InterNatio­ns expats survey: Turkey 10th-worst place to live, 6th-worst to work, as Bahrain wins

Dünya Executive - - BUSINESS - DOMINIC WOOD

Turkey has been ranked the 10th-worst place to live (out of 65 countries) by expats in the fourth annual Expat Insider survey by InterNatio­ns, which assesses factors from finances to safety through the eyes of expats.

According to the Expat Insider 2017 survey report, Turkey performed particular­ly poorly in the survey’s Working Abroad Index, with only five out of 65 countries considered a worse place to work. Within that index, Turkey came 56th for job security and 55th for both job and career, and work-life balance.

Although Turkey ranks 19th out of 65 for cost of living, it was also placed in the bottom third (45th) of the personal finance category.

Based on more than 12,500 respondent­s of 166 nationalit­ies who are living in 188 countries or territorie­s, the survey gages what it means to be an expat in 2017.

Aside from Turkey’s lowly position in the overall country ranking for 2017, three new expat hubs took the lead: Bahrain, Costa Rica and Mexico.

Bahrain scored highly for ease of settling in and career opportunit­ies. Turkey ranks mid-table (37th) for being easy to settle in. The category was topped by Bahrain for the first time having been led by Mexico for the first three years of the survey. The index is based on the following sub-categories: feeling welcome (Turkey came 35th), friendline­ss (30th), finding friends (31st) and language (50th).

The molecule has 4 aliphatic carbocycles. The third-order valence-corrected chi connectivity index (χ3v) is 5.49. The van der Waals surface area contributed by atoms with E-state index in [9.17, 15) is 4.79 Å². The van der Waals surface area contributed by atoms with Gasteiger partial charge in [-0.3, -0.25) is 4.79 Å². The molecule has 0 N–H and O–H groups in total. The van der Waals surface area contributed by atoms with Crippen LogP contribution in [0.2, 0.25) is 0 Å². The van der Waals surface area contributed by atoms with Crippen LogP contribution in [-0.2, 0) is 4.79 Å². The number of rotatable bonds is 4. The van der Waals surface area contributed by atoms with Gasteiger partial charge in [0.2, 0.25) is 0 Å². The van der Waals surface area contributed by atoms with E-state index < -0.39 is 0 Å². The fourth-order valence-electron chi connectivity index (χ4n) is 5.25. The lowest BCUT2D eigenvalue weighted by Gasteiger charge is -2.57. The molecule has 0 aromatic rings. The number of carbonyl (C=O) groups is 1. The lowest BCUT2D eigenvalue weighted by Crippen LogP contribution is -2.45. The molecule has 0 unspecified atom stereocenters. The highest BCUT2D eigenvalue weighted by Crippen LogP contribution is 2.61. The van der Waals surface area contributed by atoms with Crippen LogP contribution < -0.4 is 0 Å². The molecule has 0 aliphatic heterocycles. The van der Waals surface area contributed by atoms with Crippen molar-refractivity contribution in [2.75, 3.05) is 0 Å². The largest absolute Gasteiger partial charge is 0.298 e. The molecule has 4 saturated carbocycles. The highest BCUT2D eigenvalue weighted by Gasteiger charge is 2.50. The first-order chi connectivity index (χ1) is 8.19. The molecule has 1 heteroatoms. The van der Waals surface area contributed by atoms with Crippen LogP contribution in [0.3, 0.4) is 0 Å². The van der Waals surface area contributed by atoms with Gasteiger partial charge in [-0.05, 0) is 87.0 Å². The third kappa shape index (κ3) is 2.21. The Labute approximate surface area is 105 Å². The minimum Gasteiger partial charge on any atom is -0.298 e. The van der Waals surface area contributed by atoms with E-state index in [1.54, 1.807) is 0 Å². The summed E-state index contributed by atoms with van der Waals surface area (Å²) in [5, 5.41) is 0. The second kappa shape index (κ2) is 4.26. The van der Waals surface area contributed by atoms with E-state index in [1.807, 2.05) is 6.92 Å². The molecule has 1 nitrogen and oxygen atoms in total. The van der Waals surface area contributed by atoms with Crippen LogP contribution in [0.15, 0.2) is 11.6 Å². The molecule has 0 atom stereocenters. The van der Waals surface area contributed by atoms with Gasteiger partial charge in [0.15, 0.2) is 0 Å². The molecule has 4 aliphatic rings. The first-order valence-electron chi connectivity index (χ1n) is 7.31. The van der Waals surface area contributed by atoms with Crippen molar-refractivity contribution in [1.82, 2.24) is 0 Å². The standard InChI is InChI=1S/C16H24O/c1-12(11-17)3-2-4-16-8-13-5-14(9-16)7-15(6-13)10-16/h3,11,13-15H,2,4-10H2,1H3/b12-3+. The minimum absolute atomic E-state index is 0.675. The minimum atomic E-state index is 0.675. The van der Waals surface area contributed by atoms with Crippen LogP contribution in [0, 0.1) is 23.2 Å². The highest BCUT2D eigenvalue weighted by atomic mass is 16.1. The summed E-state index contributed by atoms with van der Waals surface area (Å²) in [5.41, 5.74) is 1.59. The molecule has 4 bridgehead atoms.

Average quality of life, falling expat safety

For quality of life, Turkey ranks 39th, well behind first-placed Por- tugal, which climbed 23 places from 2016 and last year’s winner in this area: Taiwan, which fell to second place.

Turkey is now considered the second-worst country where expats are “most likely to experience conflict”, falling from 10th-last in 2016, according to the survey. The survey report cites the attempted coup in 2016 and subsequent ongoing constituti­onal changes as being the likeliest factors behind its fall. Factoring in political stability, Turkey came 62nd out of 65 for being a safe place to live. A personal happiness ranking of 51 also hampered its quality of life ranking.

The tropical Central American paradise of Costa Rica, second-placed overall, made the top 10 for three out of five topical indices: ease of settling in, family life and quality of life.

Despite ongoing concerns about safety and security in Mexico, the destinatio­n came third overall due, in part, to a near-perfect climate, welcoming people and an affordable cost of living, the latter area being among the best aspect of life in Turkey, according to those surveyed.

Turkey: an unloved place to work

In the Working Abroad Index, Turkey, in 59th place, was well behind new leaders Czech Republic, New Zealand and Bahrain.

Based on this survey, finance-savvy expats might decide to choose from Vietnam, Colombia or Myanmar – the top three in the Personal Finance Index – as a place to move to.

These are some of the 40 factors that influence an expat’s experience of living in a foreign country. Contrary to last year’s survey, which took a closer look at the working lives of expats, the 2017 edition focuses on life outside the office.

Turks highly welcoming, most emotional in Europe

The survey isn’t all bad news for Turkey. The country, which is the only nation in the world to straddle Europe and Asia, was seen as the 14th most passionate and outgoing country in a list topped by Israel. It was also seen as the most emotional and welcoming among Europe nations.

Finland found safest by parents

Finland remains firmly in first place with expat parents due to its safe environmen­t and high-quality education options, closely followed by Singapore and Czech Republic.

In survey changes, while Egypt, Morocco, Mozambique and Tanzania are no longer part of the 2017 league table due to a lack of respondent­s, Cambodia and Myanmar have made it back into the Expat Insider ranking system.

The survey of 12,519 expatriate­s was conducted online by InterNatio­ns from Feb. 20 to March 8, 2017, based on members of the InterNatio­ns network and expats in general.

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